In September 2018, Rebecca John delivered a lecture titled “Understanding the Unlawful Activities (Prevention) Act 1967” in a seminar at the Delhi High Court, wherein she concluded by asking: “Is it not time to ask whether the UAPA is running counter to the established canons of jurisprudence? Is it not true that the UAPA serves as a reminder that we are so far away from the concept of ‘Constitutional morality’ and ‘Transformative Constitution’ that the Supreme Court so brilliantly enunciated in the recent Navtej Johar judgment? Does the UAPA not take us into a dark shadowy world of banned organisations and fronts of banned organisations, with its nebulous memberships and ambiguous associations, all based on loose language and loosely constructed, enigmatic definitions that are open-ended, vague and wholly unclear? Is not the allegation of misuse and the long periods of incarceration of undertrials, often without any credible or cogent evidence, a reality that we urgently need to address? Are we really interested in punishing the terrorist or is it simply a camouflage to keep the dissenter away for as long as the trial lasts, because given its track record, the process is really the punishment.”

Asked by Frontline about how the UAPA, along with sedition had, of late, become the choice of law for pre-trial incarceration of an accused (increasingly a critic of the current dispensation), Rebecca John stated: “The judicial interpretation of Sedition (124 A) is crystal-clear that only those speeches or actions that result in violence or have a propensity to cause violence can fall within the ambit of the section. There are some overlapping definitions in the UAPA, but the law stands out for two reasons: one, the long rope given to prosecuting agencies to complete investigations, and two, the stringent conditions to be met before an accused can be granted bail. Added to this, are some judgments of the Supreme Court that interpret these provisions in a very strict and literal sense, thereby making pre-trial bail an impossibility.”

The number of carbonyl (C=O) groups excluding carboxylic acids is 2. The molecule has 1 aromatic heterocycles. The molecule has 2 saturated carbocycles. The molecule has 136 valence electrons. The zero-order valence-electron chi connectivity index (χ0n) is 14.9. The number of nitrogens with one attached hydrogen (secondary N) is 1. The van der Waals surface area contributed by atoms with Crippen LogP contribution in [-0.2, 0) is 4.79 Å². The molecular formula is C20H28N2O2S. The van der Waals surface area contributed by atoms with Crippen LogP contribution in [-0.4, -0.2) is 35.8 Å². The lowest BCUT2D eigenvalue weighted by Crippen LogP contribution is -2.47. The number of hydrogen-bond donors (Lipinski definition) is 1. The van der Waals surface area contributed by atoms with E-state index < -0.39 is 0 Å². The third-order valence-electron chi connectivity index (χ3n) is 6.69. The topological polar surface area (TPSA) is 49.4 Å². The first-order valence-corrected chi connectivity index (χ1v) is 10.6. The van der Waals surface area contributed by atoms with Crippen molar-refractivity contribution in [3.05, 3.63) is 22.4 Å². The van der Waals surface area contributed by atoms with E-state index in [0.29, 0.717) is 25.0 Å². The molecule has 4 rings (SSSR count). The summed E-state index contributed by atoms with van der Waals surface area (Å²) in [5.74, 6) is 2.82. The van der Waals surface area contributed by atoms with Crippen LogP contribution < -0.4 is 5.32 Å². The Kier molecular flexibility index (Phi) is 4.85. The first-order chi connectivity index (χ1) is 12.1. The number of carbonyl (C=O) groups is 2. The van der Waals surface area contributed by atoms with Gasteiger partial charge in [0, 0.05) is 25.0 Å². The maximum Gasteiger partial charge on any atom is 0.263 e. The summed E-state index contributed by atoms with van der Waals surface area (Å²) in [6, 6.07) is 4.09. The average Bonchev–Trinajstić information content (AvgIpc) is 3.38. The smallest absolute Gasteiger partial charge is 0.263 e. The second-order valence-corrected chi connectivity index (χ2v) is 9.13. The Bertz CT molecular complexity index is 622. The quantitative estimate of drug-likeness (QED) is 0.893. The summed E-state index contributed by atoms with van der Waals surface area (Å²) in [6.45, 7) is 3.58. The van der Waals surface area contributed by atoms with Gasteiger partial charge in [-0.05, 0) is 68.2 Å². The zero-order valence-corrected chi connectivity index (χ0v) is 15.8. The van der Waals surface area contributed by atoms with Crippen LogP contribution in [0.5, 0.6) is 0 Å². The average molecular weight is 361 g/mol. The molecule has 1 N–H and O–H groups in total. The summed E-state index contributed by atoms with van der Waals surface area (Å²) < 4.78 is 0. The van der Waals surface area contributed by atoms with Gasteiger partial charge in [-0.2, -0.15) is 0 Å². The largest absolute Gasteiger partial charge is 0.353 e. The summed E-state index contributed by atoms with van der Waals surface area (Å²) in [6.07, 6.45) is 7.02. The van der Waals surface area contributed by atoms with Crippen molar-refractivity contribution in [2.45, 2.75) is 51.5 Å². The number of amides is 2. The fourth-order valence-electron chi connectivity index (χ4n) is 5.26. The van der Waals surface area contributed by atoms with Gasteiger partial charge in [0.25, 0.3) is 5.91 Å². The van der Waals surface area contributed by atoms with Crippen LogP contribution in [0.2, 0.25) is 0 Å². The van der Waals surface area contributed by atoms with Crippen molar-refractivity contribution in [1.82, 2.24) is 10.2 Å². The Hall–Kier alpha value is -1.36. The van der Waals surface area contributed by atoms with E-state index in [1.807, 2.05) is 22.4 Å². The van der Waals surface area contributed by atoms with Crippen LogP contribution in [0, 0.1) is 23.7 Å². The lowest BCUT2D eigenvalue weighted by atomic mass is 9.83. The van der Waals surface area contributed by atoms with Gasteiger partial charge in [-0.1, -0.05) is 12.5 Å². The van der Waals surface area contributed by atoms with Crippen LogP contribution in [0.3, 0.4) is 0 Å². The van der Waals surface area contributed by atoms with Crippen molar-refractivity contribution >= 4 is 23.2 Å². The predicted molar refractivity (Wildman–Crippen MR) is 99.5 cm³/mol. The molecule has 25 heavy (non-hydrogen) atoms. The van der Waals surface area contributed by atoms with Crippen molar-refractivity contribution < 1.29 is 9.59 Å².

Also read: Democracy retreating through anti-terror laws

Responding to a question about the latest amendment to the UAPA, she said: “Section 35 of the UAPA was amended in 2019 to include names of individuals in the Fourth Schedule, not just organisations mentioned in the First Schedule. The Act specifies no procedures that the government must follow before arriving at its belief. As the determination that someone is a terrorist is taken as a starting point, his ability to contest this is effectively extinguished.”

The road ahead

Rebecca John added: “We missed a golden opportunity when we failed to learn from the tragic tales of misuse of laws like TADA and POTA. Instead the Manmohan Singh-led United Progressive Alliance government introduced the Unlawful Activities (Prevention) Bill and the National Investigation Agency Act in 2008, and both these legislations are now being weaponised against Indians who may have a viewpoint different from the government. These are not being used to investigate and curb acts of terror that may originate from outside India. Unless there are consistent judicial interventions and a larger public debate about the draconian nature of these laws, I am afraid they will remain in our statute books. All governments have a tendency to curb dissent and free speech, and without institutional protection, citizens will always be at risk.”